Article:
Initially they were panicked and struggled...they feel they can't breathe I imagine... but speaking softly/calmly, giving breaks from restraint to pet and comfort between drops they have learned to endure it without a big fight. My cats were infected w/a calici virus outside the scope of their annual vaccines more than a year ago when I helped a friend find homes for kittens, so we have to do this often. My cats are not cured by any means, but the ACV 1 tsp. per can of wet food w/water added, same in water bowel, and the eye/nose drops help to keep the sinuses from becoming full of stringy mucus, and clear the eyes in a matter of 3-4 days when it manifests there.

Just as a warning to other cat lovers, I have always made sure the cats/kittens I've fostered were FIV/FeLeuk negative before allowing them into my home, even in a kitty condo not in direct contact with my babies, NOT GOOD ENOUGH! In this case I wasn't warned the kittens had been sneezing. For those who foster and rescue, I have learned from the heartbreak of having 4 beautiful, healthy cats become chronically ill, never, ever to allow any other cat/kitten into my home without total quarantine, in the kennel and in a room away from mine, with stringent disinfecting...of room and yourself; hands, shoes, even clothes if you hold the visiting cats or they sneeze on you. Even a cat that appears well can be a carrier of herpes/calici/rhino and other diseases. Recently a pet sitter friend had the same thing happen...no sign of illness in the cats she sat, but she carried herpes virus to her three cats, one of them elderly and at risk.

Hope this is helpful, Catherine


Posted by Susan (Columbus, Ohio) on 01/10/2009
5 out of 5 stars

I have two guinea pigs, one had a urinary problem and I added apple cider vinegar , a very small amount, I mix ACV and water 50/50 and add a small amount of that mixture to her water bottle, about 1/2 teaspoon. She has not had a problem since. After some research, I now also add organic cranberry juice, about 1/4 teaspoon to help in their vitamin C intake. Cranberry juice is also good in treating yeast, fungus, etc., when taken internally. For animals unsweetened is recommended, but you only need to use a small amount in the water. I also give this to my dog, ACV and cranberry juice. If your pets refuse to drink the ACV in the water, put a smaller amount in, it seems that even a very small amount is still helpful.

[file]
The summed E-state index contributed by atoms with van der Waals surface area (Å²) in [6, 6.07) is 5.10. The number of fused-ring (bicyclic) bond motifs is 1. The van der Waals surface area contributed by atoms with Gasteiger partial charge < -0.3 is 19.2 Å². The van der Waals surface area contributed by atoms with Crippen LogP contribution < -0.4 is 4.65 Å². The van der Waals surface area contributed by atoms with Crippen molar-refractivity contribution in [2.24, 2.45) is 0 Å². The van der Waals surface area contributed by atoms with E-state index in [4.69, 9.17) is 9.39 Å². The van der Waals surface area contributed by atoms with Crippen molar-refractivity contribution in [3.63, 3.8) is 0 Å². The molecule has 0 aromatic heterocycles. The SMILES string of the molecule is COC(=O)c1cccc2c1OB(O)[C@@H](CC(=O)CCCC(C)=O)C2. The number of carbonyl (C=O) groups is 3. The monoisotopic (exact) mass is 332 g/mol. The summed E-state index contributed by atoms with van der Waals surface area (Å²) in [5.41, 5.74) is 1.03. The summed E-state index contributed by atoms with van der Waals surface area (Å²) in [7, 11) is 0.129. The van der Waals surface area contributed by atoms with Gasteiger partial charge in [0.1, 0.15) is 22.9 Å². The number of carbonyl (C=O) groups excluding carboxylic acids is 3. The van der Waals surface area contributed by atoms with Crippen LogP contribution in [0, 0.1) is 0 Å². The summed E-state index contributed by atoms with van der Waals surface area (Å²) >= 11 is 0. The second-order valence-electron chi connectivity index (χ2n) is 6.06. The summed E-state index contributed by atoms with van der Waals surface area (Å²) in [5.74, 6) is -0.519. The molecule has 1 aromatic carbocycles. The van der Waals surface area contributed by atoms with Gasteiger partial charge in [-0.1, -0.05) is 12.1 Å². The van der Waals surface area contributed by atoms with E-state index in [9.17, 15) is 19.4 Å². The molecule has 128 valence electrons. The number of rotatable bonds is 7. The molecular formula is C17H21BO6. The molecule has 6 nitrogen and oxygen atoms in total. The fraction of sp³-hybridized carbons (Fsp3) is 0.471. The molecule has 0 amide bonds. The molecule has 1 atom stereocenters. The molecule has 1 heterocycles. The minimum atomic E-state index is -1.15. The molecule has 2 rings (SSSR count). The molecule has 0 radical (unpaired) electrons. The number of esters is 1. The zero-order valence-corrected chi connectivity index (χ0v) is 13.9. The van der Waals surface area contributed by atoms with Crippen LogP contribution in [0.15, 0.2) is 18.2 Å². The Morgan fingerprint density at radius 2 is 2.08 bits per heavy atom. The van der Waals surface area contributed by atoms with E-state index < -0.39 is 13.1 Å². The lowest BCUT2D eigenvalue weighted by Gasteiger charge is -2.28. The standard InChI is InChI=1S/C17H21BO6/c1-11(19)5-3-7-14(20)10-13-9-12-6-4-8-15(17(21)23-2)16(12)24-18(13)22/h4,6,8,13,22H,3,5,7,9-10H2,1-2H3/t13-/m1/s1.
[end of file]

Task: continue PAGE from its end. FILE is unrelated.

Posted by Jill (Cranbrook, BC Canada) on 01/07/2009
5 out of 5 stars

I also had an issue with getting my cat to drink/eat ACV but then I realized that i had some of that sticky hairball stuff that you put on cats paws, so i mixed the ACV with that, spead it real good on the paw and poof!...she licked it off just like that! This is my first time trying ACV for my cats bladder infection so im hoping this is going to work wonders like i've been readin so far on this site....I'll keep you all posted!


Posted by Joyce (Joelton, Tn) on 05/13/2008 516 posts
5 out of 5 stars

The easiest way to give your cat ACV is to add it to its drinking water. If your cat usually drinks about one cup of water per day, I would begin adding l/4 to l/2 tsp to its drinking water (your cat might refuse to drink it if you put too much in it to begin with) and gradually increase it to about l tsp per day. If you get the desired result, hold it at that level, if not, you might add a wee bit more.

Replied by Connie
Tarpon Springs, Florida
05/19/2008

Apple Cider Vinegar for Cats. Joyce, thank you for the amounts of ACV to add to drinking water. We use a drinking fountain with a small charcoal filter for our kitties. Will the filter remove the curative properties of the ACV and baking soda? Also, will it do our younger cat any harm to drink the water when he doesn't have any urinary pH problems?

Replied by Joyce
Joelton, Tn
05/21/2008
516 posts

Response to Connie: The answer to the first is I see no problem with the younger cat drinking the same water with vinegar, and the answer to the second is that long time use of the vinegar in the water should not create any problem.

If you can find a copy of Dr. Jarvis' Home Remedies, he states that adding vinegar to the drinking water of many farm animals is beneficial, including the two legged ones (chickens, ducks, humans, etc.)

Replied by Katya
Omsk, Russia
05/24/2008

Regarding acv and cats...I have never seen our cat drink water although we have provided it....she lives exclusively 100% on wild rabbit so I think that she obtains all liquid necessay this way. She is heavy and has a GLORIOUS coat and condition.


Posted by Pat (St. Louis, Missouri) on 03/23/2008
5 out of 5 stars

ACV remedy: My two cats, 9 months and 2 years, wouldn't drink the ACV in their water. So I took a gallon jug of water and added 1 drop of ACV. They drank it.

When the jug is 3/4 empty, I refill it with water and add another drop of vinegar and have kept repeating this, slowly increasing the amount of ACV by 1 drop. I have been doing this for about two weeks and they are tolerating it well.

Soft stool has been corrected, and fur is glossy and smooth. Still have some trouble with flatulance in 2 year cat.

Thanks so much!